Two people arrive at the home of someone who called a mental health crisis line. Credit: Georgia DBHDD

When someone starts choking in a restaurant, people grab their phones and call 911. They enter the same three-digit number when their kitchen catches fire or someone tries to break in.

We all know 911 can save a life in an emergency, but, now, so can 988: the easy-to-remember number for the National Suicide and Crisis Lifeline. 

Anyone anywhere in the United States experiencing a mental health crisis can call 988 and talk to a trained mental health counselor. If necessary, someone can be dispatched to help in person

The Georgia Department of Behavioral Health and Developmental Disabilities led the state’s rollout of 988. 

DBHDD’s Anna Bourque spoke at National Alliance on Mental Illness conference in Atlanta and told attendees the hotline rollout last year made her nervous because call volume was expected to double.

“Now, they stepped back last year and said, ‘Wait, wait, wait, we’re not going to advertise. We’re not going to advertise. Because if we give that volume across all states, many states will really fail.'” Bourque said, adding that she wasn’t worried because the infrastructure was not the problem. The national 10-digit national suicide hotline was already connected to the state’s 24-hour crisis and access line — or GCAL. 

“Our problem is workforce shortage,” Bourque said. “Those [jobs] are very hard to staff and maintain.”

It’s a problem nationwide. In the first year, 5 million people across the country reached out to 988. Even without promoting it, the numbers went up. 

25,718. That’s the number of calls, texts and chats that came in during January in Georgia, according to DBHDD. About a quarter of those came from people who called 988 directly — and 239 people required active rescue.  

In 2020, Georgia’s existing mental health crisis and access hotline saw a 24% increase in calls for help. It was the highest number of calls answered in the call line’s history.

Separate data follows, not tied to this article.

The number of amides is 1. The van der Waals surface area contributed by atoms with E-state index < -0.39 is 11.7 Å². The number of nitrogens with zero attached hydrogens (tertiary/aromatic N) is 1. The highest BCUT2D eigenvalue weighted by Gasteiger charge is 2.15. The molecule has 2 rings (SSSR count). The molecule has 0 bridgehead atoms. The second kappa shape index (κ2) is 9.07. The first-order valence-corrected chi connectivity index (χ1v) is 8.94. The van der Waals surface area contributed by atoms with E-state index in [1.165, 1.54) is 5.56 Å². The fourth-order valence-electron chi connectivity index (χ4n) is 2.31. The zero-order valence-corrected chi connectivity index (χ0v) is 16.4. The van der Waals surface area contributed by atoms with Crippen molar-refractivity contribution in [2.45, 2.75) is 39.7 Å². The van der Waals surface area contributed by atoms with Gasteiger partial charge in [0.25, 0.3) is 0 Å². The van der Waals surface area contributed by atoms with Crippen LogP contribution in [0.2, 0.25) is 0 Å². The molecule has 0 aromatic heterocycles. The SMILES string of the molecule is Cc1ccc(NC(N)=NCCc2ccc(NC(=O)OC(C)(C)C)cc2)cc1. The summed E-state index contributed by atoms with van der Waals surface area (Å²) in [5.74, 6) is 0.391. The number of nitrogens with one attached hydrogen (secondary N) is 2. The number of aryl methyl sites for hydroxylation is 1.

But Bourque says, so far, Georgia has been able to keep up. 

The anticipated increase in call volume also meant more mobile units were needed to take people to crisis centers.  

Mobile response teams don’t show up in an ambulance, and they don’t bring emergency medical service workers. 

In a video provided by DBHDD, Certified Peer Specialist Elvin Gittens responded to a crisis call from a 23-year-old man at risk of suicide.

“That’s always a plus when they call for themselves,” Gittens says in the video. “That way, they are more apt to be open to receiving services, and to get the help that they may need.”

The cars aren’t marked, and they don’t use flashing lights.  

The fact that someone with a mobile response team might not show up for two or more hours means emergency situations may still need 911. 

Kayla Bergeron, who works with a recovery community organization in Forsyth County, knows about 988 and when to call 911.

“Somebody walked in the street and said he was going to kill himself right then and there,” she said. “And so we called, actually, the sheriff’s office.”

She says people often don’t know who to call for help, which is why raising awareness of 988 is as crucial as reducing shame and guilt associated with mental illness. 

Bourque says DBHDD is rolling out billboards and a social media campaign this summer to make sure everyone knows they can call 988.

If you or someone you know is experiencing a mental health crisis please call, text or chat with the Suicide and Crisis Lifeline at 988 or contact the Crisis text line by texting TALK to 741741.


This story comes to Rough Draft via a media partnership with GPB News.

Ellen Eldridge is a health care reporter for Georgia Public Broadcasting.